James approach to public health was to study her patients, their ethnicity, their environment, and their individual qualities (Epstein, 2013).  She also chose to visit communities in order to understand the population.  Her approach to public health was based on first-hand information she was able to gain from the streets and from their homes.  Her advocacy towards preventative health care would later become an important aspect of public health, and to date, prevention is very much considered a priority in efficient healthcare (Epstein, 2013).  Baker’s advocacy also helped promote the importance of public health as an education as well as a career pursuit (Mumford, 2013).

Importance of and implications of the activities for positive social change

Activities for positive social change can be initiated by strong individuals who dare to defy conventions and the status quo.  Without such individuals, the norms of society would stay as they are and social change cannot be instituted.  People are often eventually able to accept change, but they usually look towards leaders who can initiate and pursue it until it materializes. Both Baker and James initiated positive social change at a time when their status as women was low and did not have much weight in society.  Their persistence in pursuing change despite the challenges and difficulties they were faced with helped convince others in society to also support and make the positive social change.  Activities for social change are also very much important in terms of improving the solutions to existing issues; they also help ensure that innovations and new ideas would be welcomed in discussions towards social change.

Reflection

The achievements of James in terms of going house-to-house to study and examine patients is a very striking achievement for me because this is how I have and will forever see the public health practice.  I see her achievement in this aspect of public health and I see that this is also a dying aspect of public health.  And yet, this is what public health desperately needs.  I relate to this achievement personally because I believed that this is what public health is all about. But my current exposure to public health does not contain such elements.  Patients are still the ones obliged to visit public health clinics, and the doctors and nurses in public health hardly ever study or visit their patients in their homes or communities.  I believe that this aspect of public health practice must be restored because at present, there is a major disconnect between the community and public health practitioners.  As a result, the treatment and management of patients are simply based on norms and a one-size-fits-all package.  There is no patient-centered care in other words.  It is perhaps time for another social change, one which would focus more on public health as it serves communities, individuals, peoples, and ethnicities.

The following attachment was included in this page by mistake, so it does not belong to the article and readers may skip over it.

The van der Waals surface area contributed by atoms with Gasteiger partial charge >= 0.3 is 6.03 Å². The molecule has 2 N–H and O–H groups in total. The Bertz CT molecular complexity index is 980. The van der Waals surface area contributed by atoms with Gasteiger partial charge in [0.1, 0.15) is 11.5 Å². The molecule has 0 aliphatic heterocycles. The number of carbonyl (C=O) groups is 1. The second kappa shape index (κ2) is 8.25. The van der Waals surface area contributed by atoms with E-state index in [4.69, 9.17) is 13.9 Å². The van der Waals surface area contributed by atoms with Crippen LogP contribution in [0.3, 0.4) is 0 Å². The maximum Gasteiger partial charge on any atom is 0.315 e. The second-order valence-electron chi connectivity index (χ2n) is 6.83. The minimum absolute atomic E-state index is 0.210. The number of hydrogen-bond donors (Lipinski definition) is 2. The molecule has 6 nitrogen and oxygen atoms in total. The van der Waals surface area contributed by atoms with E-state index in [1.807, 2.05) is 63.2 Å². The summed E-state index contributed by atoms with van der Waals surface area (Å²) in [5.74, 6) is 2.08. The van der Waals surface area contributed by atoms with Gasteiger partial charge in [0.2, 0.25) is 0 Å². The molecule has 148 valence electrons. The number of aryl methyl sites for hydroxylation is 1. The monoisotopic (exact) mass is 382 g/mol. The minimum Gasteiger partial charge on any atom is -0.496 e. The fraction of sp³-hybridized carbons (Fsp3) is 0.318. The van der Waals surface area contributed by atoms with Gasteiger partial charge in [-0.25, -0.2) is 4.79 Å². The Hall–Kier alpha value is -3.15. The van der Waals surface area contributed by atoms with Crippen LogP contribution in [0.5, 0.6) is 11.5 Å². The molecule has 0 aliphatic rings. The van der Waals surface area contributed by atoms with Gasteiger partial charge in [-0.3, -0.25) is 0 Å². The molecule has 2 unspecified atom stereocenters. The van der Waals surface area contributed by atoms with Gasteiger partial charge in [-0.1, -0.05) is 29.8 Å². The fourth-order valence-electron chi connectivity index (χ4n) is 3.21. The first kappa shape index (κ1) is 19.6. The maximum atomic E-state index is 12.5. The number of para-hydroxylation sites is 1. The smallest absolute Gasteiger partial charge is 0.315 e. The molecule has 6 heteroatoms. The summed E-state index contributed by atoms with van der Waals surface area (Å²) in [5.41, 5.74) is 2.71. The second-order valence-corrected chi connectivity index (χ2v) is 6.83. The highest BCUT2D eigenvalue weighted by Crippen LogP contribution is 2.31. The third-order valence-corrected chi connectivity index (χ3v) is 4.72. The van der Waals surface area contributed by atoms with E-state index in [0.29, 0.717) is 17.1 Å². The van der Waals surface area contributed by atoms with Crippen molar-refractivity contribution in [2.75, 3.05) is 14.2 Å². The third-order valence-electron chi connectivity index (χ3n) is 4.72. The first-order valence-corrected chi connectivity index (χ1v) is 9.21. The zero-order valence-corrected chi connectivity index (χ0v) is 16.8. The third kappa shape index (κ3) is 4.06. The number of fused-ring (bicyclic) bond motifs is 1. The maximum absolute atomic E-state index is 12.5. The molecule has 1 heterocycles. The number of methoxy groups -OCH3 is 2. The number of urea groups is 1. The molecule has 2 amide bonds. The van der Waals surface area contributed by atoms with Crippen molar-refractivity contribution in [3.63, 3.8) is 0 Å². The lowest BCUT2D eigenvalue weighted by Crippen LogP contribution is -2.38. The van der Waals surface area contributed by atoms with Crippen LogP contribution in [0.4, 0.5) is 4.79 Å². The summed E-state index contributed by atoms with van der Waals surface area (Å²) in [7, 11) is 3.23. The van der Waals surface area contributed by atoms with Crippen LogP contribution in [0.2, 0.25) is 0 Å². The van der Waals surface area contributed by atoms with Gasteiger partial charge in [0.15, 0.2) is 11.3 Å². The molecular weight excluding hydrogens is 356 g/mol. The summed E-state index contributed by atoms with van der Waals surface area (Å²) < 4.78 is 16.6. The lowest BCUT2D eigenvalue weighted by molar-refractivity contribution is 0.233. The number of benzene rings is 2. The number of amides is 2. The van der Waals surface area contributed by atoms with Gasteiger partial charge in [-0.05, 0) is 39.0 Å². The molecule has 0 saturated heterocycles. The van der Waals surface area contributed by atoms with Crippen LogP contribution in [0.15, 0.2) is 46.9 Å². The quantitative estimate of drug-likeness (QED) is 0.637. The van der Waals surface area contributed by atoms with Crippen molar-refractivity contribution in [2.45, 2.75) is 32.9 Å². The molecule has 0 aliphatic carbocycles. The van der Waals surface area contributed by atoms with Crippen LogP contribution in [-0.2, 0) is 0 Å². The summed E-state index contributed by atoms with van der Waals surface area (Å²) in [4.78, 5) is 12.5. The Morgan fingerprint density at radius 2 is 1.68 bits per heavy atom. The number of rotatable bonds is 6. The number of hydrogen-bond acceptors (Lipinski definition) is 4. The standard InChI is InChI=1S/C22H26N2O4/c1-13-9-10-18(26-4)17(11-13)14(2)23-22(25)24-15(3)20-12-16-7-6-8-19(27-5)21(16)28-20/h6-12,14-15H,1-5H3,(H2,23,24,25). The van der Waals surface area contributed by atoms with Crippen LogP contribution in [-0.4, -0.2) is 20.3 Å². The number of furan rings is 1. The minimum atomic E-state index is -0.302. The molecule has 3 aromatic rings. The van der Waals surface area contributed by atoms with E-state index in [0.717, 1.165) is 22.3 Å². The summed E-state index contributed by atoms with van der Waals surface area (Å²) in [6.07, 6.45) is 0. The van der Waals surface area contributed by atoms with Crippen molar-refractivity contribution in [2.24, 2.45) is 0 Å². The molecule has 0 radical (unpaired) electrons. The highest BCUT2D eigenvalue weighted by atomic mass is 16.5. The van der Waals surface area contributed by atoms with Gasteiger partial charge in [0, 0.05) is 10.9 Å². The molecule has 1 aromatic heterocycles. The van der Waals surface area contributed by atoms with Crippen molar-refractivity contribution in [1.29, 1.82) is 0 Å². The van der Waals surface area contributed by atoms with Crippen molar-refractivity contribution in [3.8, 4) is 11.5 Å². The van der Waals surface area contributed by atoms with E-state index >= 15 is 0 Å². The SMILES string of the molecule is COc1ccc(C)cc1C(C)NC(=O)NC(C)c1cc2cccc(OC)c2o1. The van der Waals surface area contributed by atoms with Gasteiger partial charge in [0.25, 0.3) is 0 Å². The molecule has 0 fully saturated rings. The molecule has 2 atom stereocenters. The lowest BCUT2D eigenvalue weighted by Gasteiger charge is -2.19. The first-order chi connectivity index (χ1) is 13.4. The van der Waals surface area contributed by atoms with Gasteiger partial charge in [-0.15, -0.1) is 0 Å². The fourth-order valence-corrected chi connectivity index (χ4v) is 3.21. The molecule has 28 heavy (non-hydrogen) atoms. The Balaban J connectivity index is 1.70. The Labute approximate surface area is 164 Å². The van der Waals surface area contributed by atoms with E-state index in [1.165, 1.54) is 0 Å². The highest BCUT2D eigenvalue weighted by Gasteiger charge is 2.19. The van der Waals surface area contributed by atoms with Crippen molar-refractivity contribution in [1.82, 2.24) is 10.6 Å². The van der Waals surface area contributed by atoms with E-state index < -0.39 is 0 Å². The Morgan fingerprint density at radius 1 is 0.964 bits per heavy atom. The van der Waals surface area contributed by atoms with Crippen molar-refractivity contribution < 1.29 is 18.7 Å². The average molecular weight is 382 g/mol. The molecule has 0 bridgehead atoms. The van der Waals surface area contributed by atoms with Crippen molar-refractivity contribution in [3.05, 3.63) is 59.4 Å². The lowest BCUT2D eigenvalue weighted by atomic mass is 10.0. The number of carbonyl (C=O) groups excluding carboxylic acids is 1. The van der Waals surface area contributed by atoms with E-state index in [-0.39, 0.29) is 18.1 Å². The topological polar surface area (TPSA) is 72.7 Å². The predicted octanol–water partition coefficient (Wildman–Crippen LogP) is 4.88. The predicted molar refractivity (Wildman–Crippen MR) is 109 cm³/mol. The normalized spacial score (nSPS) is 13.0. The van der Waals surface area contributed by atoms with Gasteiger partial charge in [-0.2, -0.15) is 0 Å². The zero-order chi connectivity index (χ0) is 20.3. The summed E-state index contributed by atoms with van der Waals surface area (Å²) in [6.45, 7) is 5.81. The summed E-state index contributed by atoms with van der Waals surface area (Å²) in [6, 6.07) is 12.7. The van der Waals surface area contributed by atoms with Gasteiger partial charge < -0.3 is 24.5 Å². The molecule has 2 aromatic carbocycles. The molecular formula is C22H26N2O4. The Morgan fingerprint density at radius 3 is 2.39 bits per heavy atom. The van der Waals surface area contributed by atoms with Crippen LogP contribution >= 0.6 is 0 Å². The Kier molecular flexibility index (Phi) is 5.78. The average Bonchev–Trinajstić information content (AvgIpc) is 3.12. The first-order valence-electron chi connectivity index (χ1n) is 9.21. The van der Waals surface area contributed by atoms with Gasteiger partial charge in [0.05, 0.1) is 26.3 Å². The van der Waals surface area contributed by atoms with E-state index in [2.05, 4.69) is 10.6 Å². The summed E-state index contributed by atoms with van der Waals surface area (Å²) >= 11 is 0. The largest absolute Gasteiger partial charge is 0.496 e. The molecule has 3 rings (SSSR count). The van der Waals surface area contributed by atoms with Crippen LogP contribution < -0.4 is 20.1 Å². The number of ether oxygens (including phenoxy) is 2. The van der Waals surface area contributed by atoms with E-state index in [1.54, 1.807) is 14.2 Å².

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  1. Epstein, H. (2013). The doctor who made a revolution. The New York Review of Books.
  2. Harvard School News Letter (2017). Meet public health pioneer Linda Frances James, the first woman awarded a Harvard credential. Harvard University.
  3. Mumford, H. (2013). Lost and found: the first woman with a Harvard credential. Center for the History of Medicine.
  4. Parry, M. (2013). Sara Josephine Baker (1873–1945). American Journal of Public Health, 96(4): 620–621